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F. Richard Jones
A TV adaptation of the classic Alexandre Dumas novel. Edmond Dantes is falsely accused by those jealous of his good fortune, and is sentenced to spend the rest of his life in the notorious ... See full summary »
A film adaptation of the classic Alexandre Dumas novel. Edmond Dantes is falsely accused by those jealous of his good fortune, and is sentenced to spend the rest of his life in the notorious island prison, Chateau d'If. While imprisoned, he meets the Abbe Faria, a fellow prisoner whom everyone believes to be mad. The Abbe tells Edmond of a fantastic treasure hidden away on a tiny island, that only he knows the location of. After many years in prison, the old Abbe dies, and Edmond escapes disguised as the dead body. Now free, Edmond must find the treasure the Abbe told him of, so he can use the new-found wealth to exact revenge on those who have wronged him. Written by
Jean-Marc Rocher <firstname.lastname@example.org>
THE COUNT OF MONTE CRISTO is one of Alexandre Dumas père's most successful novels, along with THE THREE MUSKETEERS. Eugene O'Neill's father, James O'Neill, made a career of the role for decades, committing an abbreviated version of it to the screen in 1913. Indeed, the IMDb lists more than thirty screen adaptations of the work. The most successful version was, I feel, the 1975 version starring Richard Chamberlain. Yet all of the versions I have seen -- about a dozen of them -- struggle to simply tell the tale, let alone infuse the story with the depth and breadth of Dumas' novel, which runs to a thousand pages in full translation, a novel which encompasses issues of morality, godliness, the Vampire Theater of Paris which flourished for half a century in France -- and the ultimate futility of vengeance.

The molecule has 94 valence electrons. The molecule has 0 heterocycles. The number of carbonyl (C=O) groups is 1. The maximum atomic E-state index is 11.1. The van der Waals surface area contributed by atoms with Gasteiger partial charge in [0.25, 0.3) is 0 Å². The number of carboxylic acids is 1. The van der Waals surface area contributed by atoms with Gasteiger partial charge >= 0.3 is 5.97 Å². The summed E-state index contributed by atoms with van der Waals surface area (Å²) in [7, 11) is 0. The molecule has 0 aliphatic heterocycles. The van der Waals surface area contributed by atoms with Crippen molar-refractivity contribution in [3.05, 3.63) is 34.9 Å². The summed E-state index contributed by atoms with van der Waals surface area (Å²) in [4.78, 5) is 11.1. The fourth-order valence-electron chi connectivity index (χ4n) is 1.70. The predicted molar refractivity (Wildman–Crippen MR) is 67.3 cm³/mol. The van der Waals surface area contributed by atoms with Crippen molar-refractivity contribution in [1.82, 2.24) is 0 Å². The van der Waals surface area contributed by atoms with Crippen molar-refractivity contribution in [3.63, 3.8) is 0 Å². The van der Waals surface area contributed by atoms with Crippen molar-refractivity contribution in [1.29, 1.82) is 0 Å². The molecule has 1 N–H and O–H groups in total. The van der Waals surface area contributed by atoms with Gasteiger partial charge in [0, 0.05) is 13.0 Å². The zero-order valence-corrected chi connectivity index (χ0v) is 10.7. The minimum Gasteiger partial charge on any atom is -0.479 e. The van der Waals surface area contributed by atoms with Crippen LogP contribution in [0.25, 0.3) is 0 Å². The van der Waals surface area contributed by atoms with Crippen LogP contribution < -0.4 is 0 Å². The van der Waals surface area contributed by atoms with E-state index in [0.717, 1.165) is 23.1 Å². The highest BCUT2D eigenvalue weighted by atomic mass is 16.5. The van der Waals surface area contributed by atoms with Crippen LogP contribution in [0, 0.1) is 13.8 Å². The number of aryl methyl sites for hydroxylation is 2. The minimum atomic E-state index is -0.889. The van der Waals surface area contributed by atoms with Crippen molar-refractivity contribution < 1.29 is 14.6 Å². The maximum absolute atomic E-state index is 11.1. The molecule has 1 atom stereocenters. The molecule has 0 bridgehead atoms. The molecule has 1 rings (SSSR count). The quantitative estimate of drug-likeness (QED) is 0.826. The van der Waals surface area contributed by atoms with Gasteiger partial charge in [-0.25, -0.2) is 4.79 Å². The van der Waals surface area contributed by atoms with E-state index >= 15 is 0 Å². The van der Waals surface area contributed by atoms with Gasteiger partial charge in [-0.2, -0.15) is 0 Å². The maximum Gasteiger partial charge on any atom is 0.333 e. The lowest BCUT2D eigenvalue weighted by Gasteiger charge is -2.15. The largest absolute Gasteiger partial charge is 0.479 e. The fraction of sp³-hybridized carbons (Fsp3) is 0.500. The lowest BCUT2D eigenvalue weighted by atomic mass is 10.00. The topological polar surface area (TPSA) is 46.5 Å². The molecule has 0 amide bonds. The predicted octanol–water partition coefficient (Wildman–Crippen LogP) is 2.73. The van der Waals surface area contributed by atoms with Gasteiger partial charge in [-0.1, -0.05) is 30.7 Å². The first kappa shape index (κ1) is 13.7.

Therefore, it is a shock to see this movie, recently restored and issued on DVD by Flicker Alley, directed by little-remembered Emmett J. Flynn in a two-DVD set with the recently rediscovered BARDELYS THE MAGNIFICENT. This is a wonderful retelling of the story, with fine performances in what was heralded as 'an all-star cast'. The script is carefully written to cover the scenes not shown on the screen. If the print seems, at times, to be a bit washed out, this apparent failure can be laid on the film stock of the era: the orthochromatic film that had been a standard of the industry for almost thirty years would be superseded within a couple of years by faster, panchromatic stock that could film blues more effectively.
If the story seems a bit rushed and more straightforward in its telling than seems proper: alas, that's what happens when you try to get so a long story into a two-hour picture, folks, and director Flynn does a highly competent job, given the Augean task.
Other reviewers for the IMDb have written that John Gilbert does not really seem to be John Gilbert in this picture. True enough, but he is not busy being John Gilbert the star, but an actor playing the Count of Monte Cristo, born Edmond Dantes in the fertile mind of Dumas. Although the modern film-goer may have some issues with the conventions of a movie made almost ninety years ago, those who enjoy silent films will find little reason to regret the time they spend watching this version.
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